GET YOUR BEARINGS
Inverness lies at the north end of the Great Glen, where the Ness flows into the Moray Firth, and has been the nerve centre of the Highlands for most of the past 2000 years. Main roads from Aberdeen, Perth and Fort William all meet here, while the Kessock Bridge across the Beauly Firth forms the gateway to the far north and the north-west. The city has a vibrant centre, where you’ll find a relentless sprawl of pubs and markets for shopping, but the Ness still boasts the main tourists traps, like the castle, the cathedral and the Eden Court Theatre, together with a swag of the city’s best restaurants and hostels.
HITTING THE HARD STUFF
Walk out onto an Inverness street at night and kick a pebble in any random direction. Odds are you’ve just hit a bustling pub. Saying that, the best places for a pint will be found east of the river around the junctions of Church, Academy and Castle streets. Head to Mr G’s on Castle Street for a classy drinking ambience, with a bit of live music to add spirit, then kick on next door at the rather laidback but chatty Number 27. Great drinks deals can usually be found at the King’s Highway on Church Street (a JD Wetherspoon pub), but a great local dive is Barbazza on Young Street, where most young Inverness lads and lasses like to engage in a bit of beer-fuelled courtship.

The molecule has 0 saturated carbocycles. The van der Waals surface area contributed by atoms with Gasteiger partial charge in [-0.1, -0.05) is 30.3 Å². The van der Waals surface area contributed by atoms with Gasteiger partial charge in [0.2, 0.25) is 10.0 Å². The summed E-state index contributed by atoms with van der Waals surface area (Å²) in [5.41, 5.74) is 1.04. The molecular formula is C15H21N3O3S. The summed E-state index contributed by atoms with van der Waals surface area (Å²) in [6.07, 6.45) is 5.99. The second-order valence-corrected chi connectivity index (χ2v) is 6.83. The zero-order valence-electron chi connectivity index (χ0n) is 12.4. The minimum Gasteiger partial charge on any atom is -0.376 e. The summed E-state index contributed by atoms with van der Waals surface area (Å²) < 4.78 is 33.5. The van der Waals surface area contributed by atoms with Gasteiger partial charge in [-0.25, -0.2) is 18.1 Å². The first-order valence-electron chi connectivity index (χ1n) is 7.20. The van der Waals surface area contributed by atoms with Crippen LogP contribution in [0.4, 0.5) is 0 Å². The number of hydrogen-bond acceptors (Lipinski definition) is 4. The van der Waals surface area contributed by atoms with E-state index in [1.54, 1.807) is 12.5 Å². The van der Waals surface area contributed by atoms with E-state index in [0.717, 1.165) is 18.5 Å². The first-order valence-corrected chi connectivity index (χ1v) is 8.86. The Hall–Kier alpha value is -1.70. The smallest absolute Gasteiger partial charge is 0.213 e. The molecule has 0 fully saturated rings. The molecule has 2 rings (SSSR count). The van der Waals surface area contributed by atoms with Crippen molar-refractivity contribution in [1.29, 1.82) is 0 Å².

WORTH A LOOK
The original castle was built on the banks of the Ness by Macbeth, but was destroyed in 1057. The site now features a red stone fortress built in 1835 that sprawls like a ghostly apparition along a low cliff on the east bank overlooking the river. The Drum Tower of Inverness Castle houses an exhibition on the castle’s story and is open daily during the summer season (free admission, call 01463-710 637).
The Loch Ness Monster Museum
Sure, this joint might be a cheap spider’s web to trap your tourist dollars, but let’s live a little. Head up the A82 from Inverness for 14 miles to find the loch. The museum does a good job of making you feel submerged in the eerie loch, while movie and laser productions explain the flora and fauna as well as the movement of the plates of the Earth. High tech exhibits explain (ironically) the various hoaxes and how they were done, and a few cases that can’t be explained. For tacky fun, call 01456-450 342.
Hallowed ground where the Jacobite army was finally crushed on April 16, 1746. Features include the Graves of the Clans, the Well of the Dead and the huge Cumberland Stone, from which the victorious ‘butcher’ Cumberland is said to have reviewed the scene where the prince’s army lost some 1200 men while the king’s army lost 300. Entry is £8, call 01463-790 607.
One of the most loved hostels (and guests often stay for months) is Ho Ho Hostel on High Street (01463-221 225). A great team and clean, cheap rooms should make this place your head contender. Also check out the Inverness Youth Hostel (0871-330 8529) on Victoria Drive for rooms at around £20, and Bazpackers (01463-717 663) on Culduthel Road for a more homely feel.
Bonus points for: Being an atmospheric party playground
Loses marks for: Getting a bit rough after about 1am
– SEAN MAHER